LOS ANGELES – Kathryn Barger will compete in a November runoff election to replace Los Angeles County Supervisor Michael Antonovich, likely against entrepreneur Darrell Park.
Barger easily led the field of eight candidates vying for the seat in Tuesday’s election, but she was well short of the 50 percent majority needed to win the Fifth District seat outright. Park and Sen. Bob Huff, R-San Dimas, were locked in a tight duel for the second spot, but Park held a roughly 400-vote lead.
The 5th District includes the Antelope and Santa Clarita valleys, along with a portion of the San Gabriel and San Fernando valleys and foothills, an area widely viewed as more conservative than the balance of Los Angeles County. [View the county election results here.]
It wasn’t immediately known how many late or provisional ballots remained to be counted over the coming days and whether they might affect the race for second place.
Only the top two vote-getters will move on to the November general election.
Glendale Mayor Ara Najarian settled into fourth place. Los Angeles City Councilman Mitch Englander finished in the middle of the pack, with Deputy District Attorney Elan Carr, Altadena Town Council member Billy Malone and real estate investor Rajpal Kahlon rounding out the field.
Antonovich — who will have served the district for 36 years before being forced out by term limits at the end of this year — had thrown his support behind Barger, his chief of staff. Supervisor Sheila Kuehl and former Supervisor Gloria Molina also endorsed Barger, who had strong backing from unions representing sheriff’s deputies and county firefighters, as well as the Service Employees International Union Local 721, which represents most county employees.
Five of the eight candidates are registered Republicans, while Kahlon, Malone and Park — who has the endorsement of the Los Angeles County Democratic Party — are Democrats.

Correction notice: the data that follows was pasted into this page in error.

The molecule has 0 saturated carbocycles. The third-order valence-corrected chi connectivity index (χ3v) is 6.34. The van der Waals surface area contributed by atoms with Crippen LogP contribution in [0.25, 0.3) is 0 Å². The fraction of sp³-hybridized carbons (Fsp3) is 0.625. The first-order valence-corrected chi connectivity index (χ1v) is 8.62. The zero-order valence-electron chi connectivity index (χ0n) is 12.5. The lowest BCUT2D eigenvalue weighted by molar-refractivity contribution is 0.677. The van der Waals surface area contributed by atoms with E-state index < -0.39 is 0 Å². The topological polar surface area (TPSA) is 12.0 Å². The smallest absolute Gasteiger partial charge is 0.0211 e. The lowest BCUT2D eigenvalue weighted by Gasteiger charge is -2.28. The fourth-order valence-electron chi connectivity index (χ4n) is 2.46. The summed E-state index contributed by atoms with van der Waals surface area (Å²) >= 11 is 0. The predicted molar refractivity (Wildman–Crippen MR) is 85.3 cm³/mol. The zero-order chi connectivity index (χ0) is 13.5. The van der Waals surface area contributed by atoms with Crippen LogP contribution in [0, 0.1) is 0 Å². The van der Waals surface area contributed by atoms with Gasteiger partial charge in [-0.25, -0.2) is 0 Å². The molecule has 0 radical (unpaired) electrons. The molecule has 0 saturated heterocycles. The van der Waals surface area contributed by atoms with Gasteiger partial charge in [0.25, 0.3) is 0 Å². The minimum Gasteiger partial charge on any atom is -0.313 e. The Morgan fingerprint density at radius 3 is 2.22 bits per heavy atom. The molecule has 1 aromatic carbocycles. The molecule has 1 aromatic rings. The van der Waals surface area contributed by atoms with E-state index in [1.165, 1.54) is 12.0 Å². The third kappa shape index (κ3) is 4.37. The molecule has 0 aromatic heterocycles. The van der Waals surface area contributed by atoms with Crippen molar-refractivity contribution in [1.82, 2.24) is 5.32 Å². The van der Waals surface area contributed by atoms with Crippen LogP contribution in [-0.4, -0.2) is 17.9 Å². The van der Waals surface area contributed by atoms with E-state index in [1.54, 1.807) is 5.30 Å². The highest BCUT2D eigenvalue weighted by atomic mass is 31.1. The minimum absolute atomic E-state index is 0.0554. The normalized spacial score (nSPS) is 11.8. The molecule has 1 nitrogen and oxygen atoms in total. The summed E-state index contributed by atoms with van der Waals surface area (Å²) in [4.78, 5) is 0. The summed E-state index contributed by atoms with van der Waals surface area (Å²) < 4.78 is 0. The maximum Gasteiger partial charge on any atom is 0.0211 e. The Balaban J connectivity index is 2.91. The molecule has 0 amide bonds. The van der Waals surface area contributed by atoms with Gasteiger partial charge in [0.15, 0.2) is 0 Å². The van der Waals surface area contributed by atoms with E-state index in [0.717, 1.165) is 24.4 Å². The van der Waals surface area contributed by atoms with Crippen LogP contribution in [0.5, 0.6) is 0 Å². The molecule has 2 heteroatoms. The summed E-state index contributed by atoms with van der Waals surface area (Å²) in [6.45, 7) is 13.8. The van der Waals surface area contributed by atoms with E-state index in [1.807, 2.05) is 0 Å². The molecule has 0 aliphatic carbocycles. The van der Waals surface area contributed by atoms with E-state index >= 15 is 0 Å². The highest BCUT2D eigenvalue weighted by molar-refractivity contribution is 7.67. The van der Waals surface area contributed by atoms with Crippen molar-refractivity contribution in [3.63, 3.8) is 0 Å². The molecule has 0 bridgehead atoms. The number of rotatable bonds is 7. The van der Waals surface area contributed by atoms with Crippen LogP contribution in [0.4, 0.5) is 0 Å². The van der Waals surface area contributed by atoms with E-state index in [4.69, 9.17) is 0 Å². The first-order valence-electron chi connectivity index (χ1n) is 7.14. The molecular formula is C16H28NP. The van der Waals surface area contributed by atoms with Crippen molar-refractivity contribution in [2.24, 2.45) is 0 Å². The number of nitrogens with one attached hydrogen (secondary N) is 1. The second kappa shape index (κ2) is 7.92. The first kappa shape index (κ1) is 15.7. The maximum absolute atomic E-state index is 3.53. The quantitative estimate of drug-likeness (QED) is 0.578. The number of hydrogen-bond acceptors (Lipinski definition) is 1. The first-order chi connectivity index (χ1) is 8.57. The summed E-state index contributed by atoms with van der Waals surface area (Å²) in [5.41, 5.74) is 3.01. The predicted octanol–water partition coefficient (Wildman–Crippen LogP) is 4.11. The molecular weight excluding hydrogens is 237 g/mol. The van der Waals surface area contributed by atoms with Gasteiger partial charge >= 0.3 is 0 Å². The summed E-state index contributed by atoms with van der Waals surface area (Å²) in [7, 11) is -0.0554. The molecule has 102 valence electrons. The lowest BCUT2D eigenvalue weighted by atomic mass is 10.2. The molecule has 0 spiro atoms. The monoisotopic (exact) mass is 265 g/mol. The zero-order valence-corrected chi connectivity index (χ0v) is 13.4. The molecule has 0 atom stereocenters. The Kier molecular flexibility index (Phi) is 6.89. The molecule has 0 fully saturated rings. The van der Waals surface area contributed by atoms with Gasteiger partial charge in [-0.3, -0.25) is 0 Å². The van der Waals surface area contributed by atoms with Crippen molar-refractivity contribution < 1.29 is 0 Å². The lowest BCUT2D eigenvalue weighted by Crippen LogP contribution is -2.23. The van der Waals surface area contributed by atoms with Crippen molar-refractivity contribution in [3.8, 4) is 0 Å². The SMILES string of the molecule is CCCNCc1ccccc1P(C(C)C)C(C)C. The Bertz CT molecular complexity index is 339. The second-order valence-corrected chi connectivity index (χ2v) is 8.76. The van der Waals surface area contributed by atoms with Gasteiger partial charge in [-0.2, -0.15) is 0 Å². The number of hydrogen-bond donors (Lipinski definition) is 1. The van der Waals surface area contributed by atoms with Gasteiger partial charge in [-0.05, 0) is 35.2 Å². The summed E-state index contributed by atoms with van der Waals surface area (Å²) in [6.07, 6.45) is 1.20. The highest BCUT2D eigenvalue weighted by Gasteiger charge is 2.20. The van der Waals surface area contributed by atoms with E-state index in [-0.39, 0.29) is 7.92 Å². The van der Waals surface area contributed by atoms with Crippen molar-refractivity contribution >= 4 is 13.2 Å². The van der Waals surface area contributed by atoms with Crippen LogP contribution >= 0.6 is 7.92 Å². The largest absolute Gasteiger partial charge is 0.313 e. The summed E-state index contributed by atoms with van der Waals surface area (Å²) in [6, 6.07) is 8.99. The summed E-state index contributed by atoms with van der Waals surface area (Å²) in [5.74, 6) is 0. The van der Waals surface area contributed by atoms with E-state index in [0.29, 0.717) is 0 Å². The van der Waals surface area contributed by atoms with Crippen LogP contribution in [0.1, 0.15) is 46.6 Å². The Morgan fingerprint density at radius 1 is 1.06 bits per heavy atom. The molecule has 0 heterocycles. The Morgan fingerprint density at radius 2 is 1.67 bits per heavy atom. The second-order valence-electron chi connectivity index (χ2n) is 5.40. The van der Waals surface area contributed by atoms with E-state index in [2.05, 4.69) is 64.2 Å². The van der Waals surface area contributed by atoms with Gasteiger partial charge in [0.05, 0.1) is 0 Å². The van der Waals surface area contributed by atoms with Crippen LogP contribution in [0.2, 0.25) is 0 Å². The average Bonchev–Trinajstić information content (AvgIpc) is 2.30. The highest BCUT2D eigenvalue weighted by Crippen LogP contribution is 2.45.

Englander had touted his wide-ranging experience as an elected official, while Huff highlighted his ability to work across party lines to solve problems.
Carr ran on his crime-fighting background, but it is Barger, who has never held public office, who picked up endorsements from former District Attorneys Gil Garcetti, Steve Cooley and Robert Philibosian.
Barger cited her deep knowledge of county matters and highlighted the fact that she’s not a career politician, while Najarian reminded voters of his work as board chair of the Metropolitan Transportation Association and record of creating jobs as mayor.
Politician or not, Barger garnered the backing of dozens of mayors, former mayors, council members and school district board members in the 5th District as well as from former Govs. George Deukmejian and Pete Wilson and former Reps. David Dreier and Gary Miller.
Englander had a long list of high-profile supporters, including all but two of his fellow council members — the holdouts were David Ryu and Paul Koretz. He also had the backing of City Attorney Mike Feuer, seven current or former Assembly members, including Mike Gatto, and former Rep. Buck McKeon, Rep. Brad Sherman and Secretary of State Alex Padilla. The Los Angeles Area Chamber of Commerce also backed him.
U.S. Sen. John McCain was among Carr’s supporters, who also include syndicated conservative radio show host Dennis Prager and a state police union.
As for Najarian, he was the choice of the Los Angeles Times editorial board, former longtime Supervisor Zev Yaroslavsky and more than a dozen mayors, former mayors and council members in the district.
The Board of Supervisors controls a $28.5 billion budget — larger than that of most states — and provides services to more than 10 million residents in 88 cities and unincorporated areas.